Education Policy | Post Primary | Preschool | Primary | Tertiary | Search


Student loan repayment thresholds

Student loan repayment thresholds need a new benchmark

The Aotearoa Tertiary Students' Association (ATSA) is disappointed that the government continues to use the domestic purposes benefit as the income threshold for student loan repayments. The association advocates use of the average wage as a less arbitrary and more logical benchmark.

"We have nothing but praise for those beneficiaries who are studying while also care giving," ATSA president Julie Pettett stated today. "But to link the student loan repayments of tens of thousands of non-benefit receiving borrowers to the domestic purposes benefit seems to be a crude and muddled method for managing over five billion dollars of student debt."

"ATSA has calculated that the 3.02% increase in the repayment threshold (from $15,496 to $15,964), for a bachelor qualified borrower with a $12,643 student debt, will save $47 per year," Pettett stated. "If the government sees that as a meaningful commitment to reducing the cost of study, they are living in fairy land."

ATSA believes that repayment thresholds need to be based on logic, rather than arbitrarily fixing them according to one type of government benefit. Once borrowers are in the workforce, they repay their loans according to income earned. It would make more sense to use a measure of earned income, rather than the domestic purposes benefit, to define borrowers' repayment commitments.

The benchmark measure best suited to this purpose is the average wage, as reported in the Labour Department's Quarterly Employment Surveys. This is also used for the calculation of New Zealand Superannuation payments, which are set at a minimum 65% of the average wage. In the August 2002 quarter, the average wage, adjusted to a 37.5 hour week, was $37,143 per year. Sixty five percent of this sum is $24,143. ATSA believes that these two income levels comprise a more coherent and just basis for setting student loan repayment thresholds than the method currently used. The differences in the two methods are summarised below:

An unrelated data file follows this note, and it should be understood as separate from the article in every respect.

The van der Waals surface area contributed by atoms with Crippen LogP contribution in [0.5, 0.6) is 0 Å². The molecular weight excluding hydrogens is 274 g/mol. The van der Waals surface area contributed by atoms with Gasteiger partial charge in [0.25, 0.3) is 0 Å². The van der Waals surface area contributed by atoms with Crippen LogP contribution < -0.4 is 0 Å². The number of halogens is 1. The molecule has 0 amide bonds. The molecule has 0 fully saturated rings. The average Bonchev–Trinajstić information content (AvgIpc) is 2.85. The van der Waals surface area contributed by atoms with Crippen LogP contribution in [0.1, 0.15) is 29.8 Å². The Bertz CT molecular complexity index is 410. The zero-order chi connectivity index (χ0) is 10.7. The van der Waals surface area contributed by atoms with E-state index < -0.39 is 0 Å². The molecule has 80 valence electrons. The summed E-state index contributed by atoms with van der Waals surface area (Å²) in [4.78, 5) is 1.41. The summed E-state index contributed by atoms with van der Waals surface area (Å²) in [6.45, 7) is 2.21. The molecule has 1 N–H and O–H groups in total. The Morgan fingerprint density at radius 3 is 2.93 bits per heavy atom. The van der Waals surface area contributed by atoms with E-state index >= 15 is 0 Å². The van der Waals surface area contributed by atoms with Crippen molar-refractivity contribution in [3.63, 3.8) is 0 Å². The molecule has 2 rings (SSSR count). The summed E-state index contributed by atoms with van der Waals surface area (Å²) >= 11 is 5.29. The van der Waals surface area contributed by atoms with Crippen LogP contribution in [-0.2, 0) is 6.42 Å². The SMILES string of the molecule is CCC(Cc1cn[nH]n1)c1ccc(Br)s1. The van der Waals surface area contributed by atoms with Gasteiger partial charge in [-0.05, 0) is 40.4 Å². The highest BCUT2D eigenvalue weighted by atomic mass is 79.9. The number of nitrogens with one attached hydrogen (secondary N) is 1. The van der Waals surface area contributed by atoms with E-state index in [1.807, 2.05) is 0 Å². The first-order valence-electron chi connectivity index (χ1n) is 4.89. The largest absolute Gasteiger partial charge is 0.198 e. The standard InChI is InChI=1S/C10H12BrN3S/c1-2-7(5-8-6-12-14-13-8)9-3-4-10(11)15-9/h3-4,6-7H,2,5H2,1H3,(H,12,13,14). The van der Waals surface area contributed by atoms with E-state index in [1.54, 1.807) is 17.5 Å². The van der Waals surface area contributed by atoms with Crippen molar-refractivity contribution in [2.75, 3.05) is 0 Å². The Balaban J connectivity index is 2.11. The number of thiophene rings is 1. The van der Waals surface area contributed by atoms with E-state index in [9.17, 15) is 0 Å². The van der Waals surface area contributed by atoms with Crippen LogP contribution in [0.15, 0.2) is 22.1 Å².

Tax Year 2002/03 2003/04 ATSA Proposal Repayment threshold $15,496 $15,964 $24,143 Base interest write-off threshold $25,378 $25,909 $37,143

"By benchmarking repayment commitments to the average wage, there is a logical connection between the user-pays ideology underpinning the Student Loan Scheme and the realities of the marketplace," Pettett stated. "Our proposed approach removes the economic contradiction inherent in using benefit-based thresholds, and helps clarify the much vaunted relationship between tertiary qualifications and post study income opportunities."

"ATSA believes that the Student Loan Scheme will eventually be abolished," Pettett concluded. "It is economically and socially unsustainable. A wise government would plan for that day by steadily reducing the debt burden carried by current borrowers. Offering small tokens based on arbitrary benchmarking with the domestic purposes benefit is not a sensible approach."

© Scoop Media

Culture Headlines | Health Headlines | Education Headlines


Howard Davis: Roddy Doyle's Grim and Gritty Rosie

Although it was completed over two years ago, Roddy Doyle's first original screenplay in over eighteen years has only just arrived in New Zealand. It's been well worth the wait. More>>

Howard Davis: Naming Names - The Personal History of David Copperfield

Emmy winner and Oscar nominee Armando Iannucci has re-imagined Charles Dickens’ tribute to grit and perseverance through the comedic lens of colour-blind casting, giving the narrative new life for a woke age. More>>




  • Wellington
  • Christchurch
  • Auckland